Anantnag, Oct. 1: Low turnout and violence marred elections in militancy-infested Anantnag and Pulwama, where 16 Assembly segments went to polls in the third round today.
Polling stations were deserted at several areas in these two districts in the Kashmir Valley. In Anantnag, the official turnout was 25 per cent — not a mean figure in this hotbed of extrimists — but there was little evidence on the ground to back up the claim. In Pulwama, it was marginally better — 28 per cent.
“I have been idling for a long time, but there are no voters,” said Irfan Ali, presiding officer of the polling station in the Hanfiya Institute at Lal Chowk, Anantnag, as he whiled away the hours.
“I am tired of carrying this bulletproof jacket. I want to hand over this baggage to state officials as soon as possible and rejoin my family. This is a boring day.” Only 24 out of 838 voters had turned up, Ali said as he prepared to seal the electronic voting machine.
His colleague Mohammad Shamim Ansari looked eager to return to Srinagar for his journey back home to Kanpur. “We will deposit the EVM and then prepare to leave the Valley. The polling percentage was very low in this town.”
Bejibehara in Anantnag was deserted in the afternoon. “I am still waiting for the voters,” said Raees Ahmad, a presiding officer. “Not a single voter came to this polling booth. The situation is nearly the same in eight nearby polling booths.”
However, the health resort of Pahalgam, from where People’s Democratic Party candidate Mehbooba Mufti is contesting, saw brisk voting. Mehbooba has been camping here for the past few days.
In Anantnag town, only few voted. In polling station 47-C, Mohammad Nayeem, an officer from Uttar Pradesh, said “only 11 persons had cast their vote”.
Dozens, however, turned up at Kadalbal Pampore, in Pulwama, to press their choice. “I am voting willingly. We are voting for our neighbour. He is the candidate of the National Conference,” said Abdul Rashid.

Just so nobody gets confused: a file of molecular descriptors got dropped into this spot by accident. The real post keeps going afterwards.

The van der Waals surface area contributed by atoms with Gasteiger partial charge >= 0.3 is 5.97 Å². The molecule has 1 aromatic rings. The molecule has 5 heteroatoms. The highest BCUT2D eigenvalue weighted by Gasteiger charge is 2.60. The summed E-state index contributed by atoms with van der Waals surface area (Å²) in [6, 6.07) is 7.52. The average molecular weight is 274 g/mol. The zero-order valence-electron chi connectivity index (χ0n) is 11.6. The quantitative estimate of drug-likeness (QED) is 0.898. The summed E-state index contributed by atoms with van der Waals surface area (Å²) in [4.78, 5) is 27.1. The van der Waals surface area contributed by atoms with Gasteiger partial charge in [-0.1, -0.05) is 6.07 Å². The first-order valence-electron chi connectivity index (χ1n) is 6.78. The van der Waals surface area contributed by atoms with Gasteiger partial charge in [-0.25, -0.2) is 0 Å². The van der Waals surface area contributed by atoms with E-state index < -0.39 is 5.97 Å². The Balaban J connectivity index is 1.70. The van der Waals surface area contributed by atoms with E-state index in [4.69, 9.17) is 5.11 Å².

At Kakpora, on the Pampore-Pulwama Road, villagers had lined up to cast their ballot. But in the adjoining villages of Bejibagh and Pinglina, people said they were boycotting the elections. “We will not vote,” said a youth as the others shouted: “We want freedom.” The crowd dispersed soon after.
“Two votes in one polling booth and four in the other,” said a poll official.
Pulwama town was shut and only few youths could be seen on the main chowk. In polling booth No. 39-C, some women and a few dozen men had turned up.
On the road to Shopian, Pulwama, few villagers were seen at polling booths. The atmosphere was tense as moments earlier militants had attacked the vehicle of the subdivisional police officer with a grenade. The officer escaped unhurt but the tension was palpable.
Many youths complained that security forces were forcing people to vote. As their voices of anger rose, the crowd swelled. Soon, pro-freedom slogans split the crisp air.
“We will not vote. Elections in the past have failed to solve this problem. We want a permanent solution,” the crowd shouted.